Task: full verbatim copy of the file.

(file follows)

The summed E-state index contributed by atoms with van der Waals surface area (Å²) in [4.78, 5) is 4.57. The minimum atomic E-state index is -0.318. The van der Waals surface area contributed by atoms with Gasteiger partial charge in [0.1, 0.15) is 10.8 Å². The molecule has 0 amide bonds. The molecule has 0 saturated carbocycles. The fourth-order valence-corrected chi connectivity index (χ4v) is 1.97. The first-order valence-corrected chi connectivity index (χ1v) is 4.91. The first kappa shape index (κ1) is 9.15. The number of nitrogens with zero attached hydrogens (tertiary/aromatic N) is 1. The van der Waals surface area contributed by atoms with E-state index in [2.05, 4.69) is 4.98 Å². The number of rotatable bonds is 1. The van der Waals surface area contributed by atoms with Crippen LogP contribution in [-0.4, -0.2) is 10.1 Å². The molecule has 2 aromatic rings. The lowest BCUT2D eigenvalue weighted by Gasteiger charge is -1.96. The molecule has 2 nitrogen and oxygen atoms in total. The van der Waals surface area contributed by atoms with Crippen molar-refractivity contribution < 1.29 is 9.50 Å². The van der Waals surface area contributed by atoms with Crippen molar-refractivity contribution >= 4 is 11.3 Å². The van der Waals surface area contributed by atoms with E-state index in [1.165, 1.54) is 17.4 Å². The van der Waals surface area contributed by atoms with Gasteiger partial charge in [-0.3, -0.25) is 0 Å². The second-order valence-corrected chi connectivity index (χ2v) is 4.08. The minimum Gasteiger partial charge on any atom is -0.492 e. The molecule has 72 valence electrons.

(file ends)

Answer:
The summed E-state index contributed by atoms with van der Waals surface area (Å²) in [4.78, 5) is 4.57. The minimum atomic E-state index is -0.318. The van der Waals surface area contributed by atoms with Gasteiger partial charge in [0.1, 0.15) is 10.8 Å². The molecule has 0 amide bonds. The molecule has 0 saturated carbocycles. The fourth-order valence-corrected chi connectivity index (χ4v) is 1.97. The first-order valence-corrected chi connectivity index (χ1v) is 4.91. The first kappa shape index (κ1) is 9.15. The number of nitrogens with zero attached hydrogens (tertiary/aromatic N) is 1. The van der Waals surface area contributed by atoms with E-state index in [2.05, 4.69) is 4.98 Å². The number of rotatable bonds is 1. The van der Waals surface area contributed by atoms with Crippen LogP contribution in [-0.4, -0.2) is 10.1 Å². The molecule has 2 aromatic rings. The lowest BCUT2D eigenvalue weighted by Gasteiger charge is -1.96. The molecule has 2 nitrogen and oxygen atoms in total. The van der Waals surface area contributed by atoms with Crippen molar-refractivity contribution < 1.29 is 9.50 Å². The van der Waals surface area contributed by atoms with Crippen molar-refractivity contribution >= 4 is 11.3 Å². The van der Waals surface area contributed by atoms with E-state index in [1.165, 1.54) is 17.4 Å². The van der Waals surface area contributed by atoms with Gasteiger partial charge in [-0.3, -0.25) is 0 Å². The second-order valence-corrected chi connectivity index (χ2v) is 4.08. The minimum Gasteiger partial charge on any atom is -0.492 e. The molecule has 72 valence electrons.